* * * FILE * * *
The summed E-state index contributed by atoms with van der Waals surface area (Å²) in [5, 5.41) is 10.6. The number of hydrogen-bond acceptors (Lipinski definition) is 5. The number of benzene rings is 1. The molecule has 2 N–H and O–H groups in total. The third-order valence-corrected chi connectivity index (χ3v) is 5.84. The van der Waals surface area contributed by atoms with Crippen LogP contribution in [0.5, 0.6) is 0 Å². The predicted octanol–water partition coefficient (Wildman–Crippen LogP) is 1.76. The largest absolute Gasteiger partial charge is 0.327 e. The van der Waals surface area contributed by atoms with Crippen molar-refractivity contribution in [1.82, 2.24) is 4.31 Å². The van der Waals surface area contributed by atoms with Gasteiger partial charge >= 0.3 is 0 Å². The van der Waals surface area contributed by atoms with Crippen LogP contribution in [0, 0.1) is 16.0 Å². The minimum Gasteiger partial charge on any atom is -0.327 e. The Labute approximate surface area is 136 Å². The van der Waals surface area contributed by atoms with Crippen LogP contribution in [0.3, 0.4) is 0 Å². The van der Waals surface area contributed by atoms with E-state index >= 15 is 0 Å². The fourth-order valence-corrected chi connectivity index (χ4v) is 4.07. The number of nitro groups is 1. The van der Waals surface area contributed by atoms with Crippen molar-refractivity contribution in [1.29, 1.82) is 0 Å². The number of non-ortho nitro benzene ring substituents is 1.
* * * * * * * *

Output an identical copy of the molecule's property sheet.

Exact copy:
The summed E-state index contributed by atoms with van der Waals surface area (Å²) in [5, 5.41) is 10.6. The number of hydrogen-bond acceptors (Lipinski definition) is 5. The number of benzene rings is 1. The molecule has 2 N–H and O–H groups in total. The third-order valence-corrected chi connectivity index (χ3v) is 5.84. The van der Waals surface area contributed by atoms with Crippen LogP contribution in [0.5, 0.6) is 0 Å². The predicted octanol–water partition coefficient (Wildman–Crippen LogP) is 1.76. The largest absolute Gasteiger partial charge is 0.327 e. The van der Waals surface area contributed by atoms with Crippen molar-refractivity contribution in [1.82, 2.24) is 4.31 Å². The van der Waals surface area contributed by atoms with Gasteiger partial charge >= 0.3 is 0 Å². The van der Waals surface area contributed by atoms with Crippen LogP contribution in [0, 0.1) is 16.0 Å². The minimum Gasteiger partial charge on any atom is -0.327 e. The Labute approximate surface area is 136 Å². The van der Waals surface area contributed by atoms with Crippen LogP contribution in [0.3, 0.4) is 0 Å². The van der Waals surface area contributed by atoms with E-state index >= 15 is 0 Å². The fourth-order valence-corrected chi connectivity index (χ4v) is 4.07. The number of nitro groups is 1. The van der Waals surface area contributed by atoms with Crippen molar-refractivity contribution in [1.29, 1.82) is 0 Å². The number of non-ortho nitro benzene ring substituents is 1.